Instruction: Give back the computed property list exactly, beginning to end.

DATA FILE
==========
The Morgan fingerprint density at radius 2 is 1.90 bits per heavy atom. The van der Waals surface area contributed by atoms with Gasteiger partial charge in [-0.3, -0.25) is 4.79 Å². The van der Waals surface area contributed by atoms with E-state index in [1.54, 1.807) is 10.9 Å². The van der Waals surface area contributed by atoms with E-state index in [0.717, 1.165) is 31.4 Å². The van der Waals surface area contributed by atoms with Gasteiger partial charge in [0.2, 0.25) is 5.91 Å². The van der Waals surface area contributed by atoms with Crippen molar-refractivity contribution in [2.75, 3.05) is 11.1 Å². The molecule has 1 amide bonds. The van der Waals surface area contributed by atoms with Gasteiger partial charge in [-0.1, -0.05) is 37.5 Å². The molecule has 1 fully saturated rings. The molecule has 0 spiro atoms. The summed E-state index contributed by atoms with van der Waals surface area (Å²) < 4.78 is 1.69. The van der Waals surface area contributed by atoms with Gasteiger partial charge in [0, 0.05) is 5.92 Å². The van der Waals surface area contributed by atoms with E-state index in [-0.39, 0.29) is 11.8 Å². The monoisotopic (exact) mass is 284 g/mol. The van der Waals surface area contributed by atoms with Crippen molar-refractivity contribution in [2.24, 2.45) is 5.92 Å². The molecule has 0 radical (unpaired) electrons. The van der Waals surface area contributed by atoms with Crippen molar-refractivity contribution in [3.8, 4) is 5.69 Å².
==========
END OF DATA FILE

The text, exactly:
The Morgan fingerprint density at radius 2 is 1.90 bits per heavy atom. The van der Waals surface area contributed by atoms with Gasteiger partial charge in [-0.3, -0.25) is 4.79 Å². The van der Waals surface area contributed by atoms with E-state index in [1.54, 1.807) is 10.9 Å². The van der Waals surface area contributed by atoms with E-state index in [0.717, 1.165) is 31.4 Å². The van der Waals surface area contributed by atoms with Gasteiger partial charge in [0.2, 0.25) is 5.91 Å². The van der Waals surface area contributed by atoms with Crippen molar-refractivity contribution in [2.75, 3.05) is 11.1 Å². The molecule has 1 amide bonds. The van der Waals surface area contributed by atoms with Gasteiger partial charge in [-0.1, -0.05) is 37.5 Å². The molecule has 1 fully saturated rings. The molecule has 0 spiro atoms. The summed E-state index contributed by atoms with van der Waals surface area (Å²) < 4.78 is 1.69. The van der Waals surface area contributed by atoms with Gasteiger partial charge in [0, 0.05) is 5.92 Å². The van der Waals surface area contributed by atoms with E-state index in [-0.39, 0.29) is 11.8 Å². The monoisotopic (exact) mass is 284 g/mol. The van der Waals surface area contributed by atoms with Crippen molar-refractivity contribution in [2.24, 2.45) is 5.92 Å². The molecule has 0 radical (unpaired) electrons. The van der Waals surface area contributed by atoms with Crippen molar-refractivity contribution in [3.8, 4) is 5.69 Å².